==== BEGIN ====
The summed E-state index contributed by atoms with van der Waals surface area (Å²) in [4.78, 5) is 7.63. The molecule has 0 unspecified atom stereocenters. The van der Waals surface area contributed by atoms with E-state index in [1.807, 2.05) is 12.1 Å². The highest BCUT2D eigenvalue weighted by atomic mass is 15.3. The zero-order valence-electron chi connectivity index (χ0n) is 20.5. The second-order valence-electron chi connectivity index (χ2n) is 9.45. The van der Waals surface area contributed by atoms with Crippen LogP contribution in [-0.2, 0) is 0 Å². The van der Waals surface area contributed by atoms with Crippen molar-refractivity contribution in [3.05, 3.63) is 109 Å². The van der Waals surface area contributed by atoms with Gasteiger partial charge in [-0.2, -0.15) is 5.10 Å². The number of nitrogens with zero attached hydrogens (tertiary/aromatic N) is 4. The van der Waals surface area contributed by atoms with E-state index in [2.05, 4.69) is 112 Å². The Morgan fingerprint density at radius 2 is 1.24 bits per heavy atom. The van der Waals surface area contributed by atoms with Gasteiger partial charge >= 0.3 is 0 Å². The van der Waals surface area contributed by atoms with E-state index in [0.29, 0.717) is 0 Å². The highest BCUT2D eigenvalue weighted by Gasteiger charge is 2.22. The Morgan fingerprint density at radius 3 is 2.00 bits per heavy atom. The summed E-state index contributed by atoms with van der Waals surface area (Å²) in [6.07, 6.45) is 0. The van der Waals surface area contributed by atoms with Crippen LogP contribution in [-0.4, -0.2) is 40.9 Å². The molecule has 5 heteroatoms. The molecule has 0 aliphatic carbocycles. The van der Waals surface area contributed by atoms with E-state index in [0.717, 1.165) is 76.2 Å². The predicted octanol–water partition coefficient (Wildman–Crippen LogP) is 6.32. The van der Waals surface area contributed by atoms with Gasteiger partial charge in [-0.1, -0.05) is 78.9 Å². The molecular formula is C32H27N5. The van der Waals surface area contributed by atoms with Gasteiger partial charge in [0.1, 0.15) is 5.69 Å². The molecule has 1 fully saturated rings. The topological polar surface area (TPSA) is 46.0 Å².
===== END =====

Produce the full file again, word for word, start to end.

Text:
The summed E-state index contributed by atoms with van der Waals surface area (Å²) in [4.78, 5) is 7.63. The molecule has 0 unspecified atom stereocenters. The van der Waals surface area contributed by atoms with E-state index in [1.807, 2.05) is 12.1 Å². The highest BCUT2D eigenvalue weighted by atomic mass is 15.3. The zero-order valence-electron chi connectivity index (χ0n) is 20.5. The second-order valence-electron chi connectivity index (χ2n) is 9.45. The van der Waals surface area contributed by atoms with Crippen LogP contribution in [-0.2, 0) is 0 Å². The van der Waals surface area contributed by atoms with Crippen molar-refractivity contribution in [3.05, 3.63) is 109 Å². The van der Waals surface area contributed by atoms with Gasteiger partial charge in [-0.2, -0.15) is 5.10 Å². The number of nitrogens with zero attached hydrogens (tertiary/aromatic N) is 4. The van der Waals surface area contributed by atoms with E-state index in [2.05, 4.69) is 112 Å². The Morgan fingerprint density at radius 2 is 1.24 bits per heavy atom. The van der Waals surface area contributed by atoms with Gasteiger partial charge >= 0.3 is 0 Å². The van der Waals surface area contributed by atoms with E-state index in [0.29, 0.717) is 0 Å². The highest BCUT2D eigenvalue weighted by Gasteiger charge is 2.22. The Morgan fingerprint density at radius 3 is 2.00 bits per heavy atom. The summed E-state index contributed by atoms with van der Waals surface area (Å²) in [6.07, 6.45) is 0. The van der Waals surface area contributed by atoms with Crippen LogP contribution in [-0.4, -0.2) is 40.9 Å². The molecule has 5 heteroatoms. The molecule has 0 aliphatic carbocycles. The van der Waals surface area contributed by atoms with E-state index in [0.717, 1.165) is 76.2 Å². The predicted octanol–water partition coefficient (Wildman–Crippen LogP) is 6.32. The van der Waals surface area contributed by atoms with Gasteiger partial charge in [-0.1, -0.05) is 78.9 Å². The molecular formula is C32H27N5. The van der Waals surface area contributed by atoms with Gasteiger partial charge in [0.1, 0.15) is 5.69 Å². The molecule has 1 fully saturated rings. The topological polar surface area (TPSA) is 46.0 Å².